Law School Case Brief
Cty. of Oneida v. Oneida Indian Nation - 470 U.S. 226, 105 S. Ct. 1245 (1985)
No purchase or grant of lands, or of any title or claim thereto, from any Indians or nation or tribe of Indians, within the bounds of the United States, shall be of any validity in law or equity, unless the same be made by a treaty or convention entered into pursuant to the constitution and in the presence, and with the approbation of the commissioner or commissioners of the United States appointed to supervise such transactions. 1 Stat. 330, § 8 (1793).
Respondents, the Tribes of the Oneida Indians, brought suit in 1970 against the Counties of Oneida and Madison, New York, in the United States District Court for the Northern District of New York, seeking damages representing the fair rental value of that part of the counties that the Tribes sold to the state in 1795, allegedly without the consent of the United States in violation of the Trade and Intercourse Act of 1793 (1 Stat 329). Respondents sought damages for fair rental value of the land for a two-year period. Petitioner counties cross-claimed against the state for indemnification. After the District Court dismissed the action on the ground that the complaint failed to state a claim under federal law, and the United States Court of Appeals for the Second Circuit affirmed. the United States Supreme Court granted certiorari, holding that, at least for jurisdictional purposes, the Tribes stated a claim for possession under federal law. On remand, the District Court trifurcated trial of the issues; in the first phase, it found the counties liable for wrongful possession. in the second phase, it awarded the Tribes damages, and in the final phase, it held that third-party defendant state of New York must indemnify the counties. The Court of Appeals affirmed the District Court's ruling with respect to liability and indemnification, but remanded for further proceedings on the amount of damages. Petitioners, the State and the counties, again sought review in the United States Supreme Court.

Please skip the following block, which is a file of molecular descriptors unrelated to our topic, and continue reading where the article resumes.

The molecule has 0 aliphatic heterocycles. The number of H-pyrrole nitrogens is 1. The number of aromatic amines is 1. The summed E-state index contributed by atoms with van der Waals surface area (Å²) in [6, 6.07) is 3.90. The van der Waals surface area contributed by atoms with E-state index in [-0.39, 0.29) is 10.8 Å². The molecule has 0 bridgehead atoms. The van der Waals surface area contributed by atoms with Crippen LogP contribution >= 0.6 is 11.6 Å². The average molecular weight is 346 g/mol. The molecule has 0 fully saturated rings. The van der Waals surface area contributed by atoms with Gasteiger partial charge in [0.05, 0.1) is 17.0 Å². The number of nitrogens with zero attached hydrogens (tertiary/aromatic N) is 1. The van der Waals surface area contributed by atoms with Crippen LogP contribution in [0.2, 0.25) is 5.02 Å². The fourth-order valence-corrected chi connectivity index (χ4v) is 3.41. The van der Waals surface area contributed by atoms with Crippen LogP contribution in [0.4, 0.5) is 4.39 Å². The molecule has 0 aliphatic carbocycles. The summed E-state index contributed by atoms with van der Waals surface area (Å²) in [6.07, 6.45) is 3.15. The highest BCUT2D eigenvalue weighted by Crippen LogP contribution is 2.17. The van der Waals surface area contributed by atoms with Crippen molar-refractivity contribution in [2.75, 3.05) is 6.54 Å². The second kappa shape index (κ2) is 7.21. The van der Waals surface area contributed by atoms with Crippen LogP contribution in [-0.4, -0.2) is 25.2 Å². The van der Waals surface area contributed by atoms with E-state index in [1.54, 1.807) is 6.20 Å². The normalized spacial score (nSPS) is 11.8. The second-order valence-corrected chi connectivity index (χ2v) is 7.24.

Were the Indian tribes entitled to damages for the fair rental value of the property that was conveyed to the state counties without the consent of the United States?
The Oneida Tribes had a common law right of action for unlawful possession. The Supreme Court affirmed the district court's ruling with respect to the finding of liability under the Federal common law. Respondents' cause of action was not barred by the statute of limitations or political question doctrine and had not abated. More so, the United States did not ratify New York state's unlawful purchase of respondents' land by passage of subsequent treaties.
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